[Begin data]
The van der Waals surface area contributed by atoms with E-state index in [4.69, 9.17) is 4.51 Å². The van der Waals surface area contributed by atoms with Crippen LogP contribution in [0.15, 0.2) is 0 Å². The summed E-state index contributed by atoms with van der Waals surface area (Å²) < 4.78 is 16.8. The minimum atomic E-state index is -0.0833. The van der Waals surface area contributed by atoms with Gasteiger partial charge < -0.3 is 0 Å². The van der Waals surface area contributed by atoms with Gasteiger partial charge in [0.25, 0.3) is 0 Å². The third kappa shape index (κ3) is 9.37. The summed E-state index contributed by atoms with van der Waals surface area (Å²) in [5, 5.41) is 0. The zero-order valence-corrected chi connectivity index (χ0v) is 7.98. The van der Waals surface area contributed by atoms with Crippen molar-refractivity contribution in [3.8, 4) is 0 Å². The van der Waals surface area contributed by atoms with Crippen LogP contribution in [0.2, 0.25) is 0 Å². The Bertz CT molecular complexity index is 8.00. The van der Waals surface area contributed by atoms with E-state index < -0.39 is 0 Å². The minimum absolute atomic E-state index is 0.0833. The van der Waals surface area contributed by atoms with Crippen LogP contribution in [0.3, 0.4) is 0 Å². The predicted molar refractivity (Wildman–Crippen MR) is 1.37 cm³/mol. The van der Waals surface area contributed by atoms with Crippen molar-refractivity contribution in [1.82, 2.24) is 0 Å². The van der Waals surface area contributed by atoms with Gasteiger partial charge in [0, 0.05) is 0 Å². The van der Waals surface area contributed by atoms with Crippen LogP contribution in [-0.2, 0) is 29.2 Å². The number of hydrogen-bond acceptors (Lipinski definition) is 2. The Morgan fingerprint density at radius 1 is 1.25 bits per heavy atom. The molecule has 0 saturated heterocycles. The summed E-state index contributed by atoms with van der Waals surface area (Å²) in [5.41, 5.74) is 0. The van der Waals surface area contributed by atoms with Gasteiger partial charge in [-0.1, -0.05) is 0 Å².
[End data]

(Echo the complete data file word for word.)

The van der Waals surface area contributed by atoms with E-state index in [4.69, 9.17) is 4.51 Å². The van der Waals surface area contributed by atoms with Crippen LogP contribution in [0.15, 0.2) is 0 Å². The summed E-state index contributed by atoms with van der Waals surface area (Å²) < 4.78 is 16.8. The minimum atomic E-state index is -0.0833. The van der Waals surface area contributed by atoms with Gasteiger partial charge < -0.3 is 0 Å². The van der Waals surface area contributed by atoms with Gasteiger partial charge in [0.25, 0.3) is 0 Å². The third kappa shape index (κ3) is 9.37. The summed E-state index contributed by atoms with van der Waals surface area (Å²) in [5, 5.41) is 0. The zero-order valence-corrected chi connectivity index (χ0v) is 7.98. The van der Waals surface area contributed by atoms with Crippen molar-refractivity contribution in [3.8, 4) is 0 Å². The van der Waals surface area contributed by atoms with Crippen LogP contribution in [0.2, 0.25) is 0 Å². The Bertz CT molecular complexity index is 8.00. The van der Waals surface area contributed by atoms with E-state index < -0.39 is 0 Å². The minimum absolute atomic E-state index is 0.0833. The van der Waals surface area contributed by atoms with Crippen LogP contribution in [0.3, 0.4) is 0 Å². The predicted molar refractivity (Wildman–Crippen MR) is 1.37 cm³/mol. The van der Waals surface area contributed by atoms with Crippen molar-refractivity contribution in [1.82, 2.24) is 0 Å². The van der Waals surface area contributed by atoms with Gasteiger partial charge in [0, 0.05) is 0 Å². The van der Waals surface area contributed by atoms with Crippen LogP contribution in [-0.2, 0) is 29.2 Å². The number of hydrogen-bond acceptors (Lipinski definition) is 2. The Morgan fingerprint density at radius 1 is 1.25 bits per heavy atom. The molecule has 0 saturated heterocycles. The summed E-state index contributed by atoms with van der Waals surface area (Å²) in [5.41, 5.74) is 0. The van der Waals surface area contributed by atoms with Gasteiger partial charge in [-0.1, -0.05) is 0 Å².